But La Lucha tells us the story of many more who we did not know personally, but who are part of the same movement of people reclaiming their dignity at opprobrious times when elites have intended to deprive the people even of this. The book is a collection of short stories of Human Rights defenders, articulated around the experience of Lucha Castro, hence the name for the book. Lucha, in Spanish, means “struggle” but it is also an endearment term for Luz, the real name of this Human Rights activist who has been at the front of the Centre for the Human Rights of Women (Centro de Derechos Humanos de las Mujeres) in Chihuahua, near the border with the US and one of the deadliest regions in the world. The book tells the stories of various Human Rights Defenders and the huge personal price they have had to pay for living up to their commitment. Among them, we find the stories of different Human Rights defenders, mostly women, but also men, who have fought over for justice in a country where impunity is rampant. That most murders, massacres and disappearances remain in absolute impunity, is a grim scenario for Human Rights activist. Particularly horrific is violence against women, which has escalated a meteoric 400% since 2008, which responds to the multiple oppressions that women face on a daily basis, but which has spiralled out of control in a context of generalised violence and abuse.
La Lucha exposes the way in which authorities and the public force have often cooperated with the mafia, and how the prevalent atmosphere of blatant illegality is a useful smokescreen to carry on social control and repression in order to strengthen the grip of the elite in the country and to advance their own economic interests. One story in the book that really made me physically sick, was that of the Reyes Salazar family who was nearly exterminated with army complicity, during the military occupation of Guadalupe in 2008. It was one of the members of this family who said that “The War on Drugs served as a smokescreen to eliminate opponents and other critical voices… voices that make the government uncomfortable: journalists, human rights defenders and political leaders”. It is no coincidence that the so-called War on Drugs came to Mexico in late 2006, precisely in the context of a deep crisis within the ruling block of that country –the Zapatistas had launched their new political front around their Sixth declaration, Oaxaca had been shaken by many months of popular power and protests led by the Popular Assemblies of the People’s of Oaxaca (APPO) movement and by the mass demonstrations calling the election of Felipe Calderón a fraud. Violence has managed to serve as a potent mechanism of social control in this scenario.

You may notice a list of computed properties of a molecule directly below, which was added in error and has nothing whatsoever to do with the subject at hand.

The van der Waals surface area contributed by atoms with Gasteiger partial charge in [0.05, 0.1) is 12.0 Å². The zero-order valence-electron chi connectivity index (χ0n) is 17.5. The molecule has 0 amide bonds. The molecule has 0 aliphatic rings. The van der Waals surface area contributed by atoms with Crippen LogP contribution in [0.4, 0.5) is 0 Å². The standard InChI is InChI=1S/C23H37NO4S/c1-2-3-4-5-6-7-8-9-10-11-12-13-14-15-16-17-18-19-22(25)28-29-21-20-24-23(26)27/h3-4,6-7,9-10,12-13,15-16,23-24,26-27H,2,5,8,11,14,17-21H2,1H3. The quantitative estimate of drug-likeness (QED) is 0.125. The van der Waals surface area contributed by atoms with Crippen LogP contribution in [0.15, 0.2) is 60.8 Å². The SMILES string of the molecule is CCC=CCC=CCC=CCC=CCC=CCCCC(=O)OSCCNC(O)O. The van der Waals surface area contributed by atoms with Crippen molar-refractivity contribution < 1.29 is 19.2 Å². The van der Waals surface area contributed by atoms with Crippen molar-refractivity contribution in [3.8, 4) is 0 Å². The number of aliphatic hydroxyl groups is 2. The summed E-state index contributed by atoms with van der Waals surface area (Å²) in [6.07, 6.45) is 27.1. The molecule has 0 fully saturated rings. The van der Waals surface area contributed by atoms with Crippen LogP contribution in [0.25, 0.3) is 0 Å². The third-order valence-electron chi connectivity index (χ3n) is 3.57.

The main of the many merits of this book is that it tries to make sense of the violence in Mexico. It also contextualises it in the conflictive border relations with the US- where most of the guns that kill Mexicans are coming from anyway. The first story, indeed, portrays the interactions at a border crossing point. But La Lucha also, celebrates the courage of the thousands of human rights defenders in Mexico who, with the solid support from their communities, face the new model of political repression and social control which brings together the public force and political elites, together with the booming mafia economy. Years ago, an activist, when asked about the brutality of many murders in Mexico, was quick to respond: if we live brutal lives, if we are despised and treated with contempt, if we have no access to the basics that guarantee a dignified life, if we toil under a brutal regime of exploitation… is it any wonder that we are killed in such a brutal way? Unfortunately, the sensationalist media is more concerned about how Mexicans are killed rather than to enquire on how Mexicans live. La Lucha is a good anti-dote to this tendency and to start understanding the struggle of those Mexican Human Rights defenders, like Lucha Castro, who believe that “another world is possible, another world without violence”.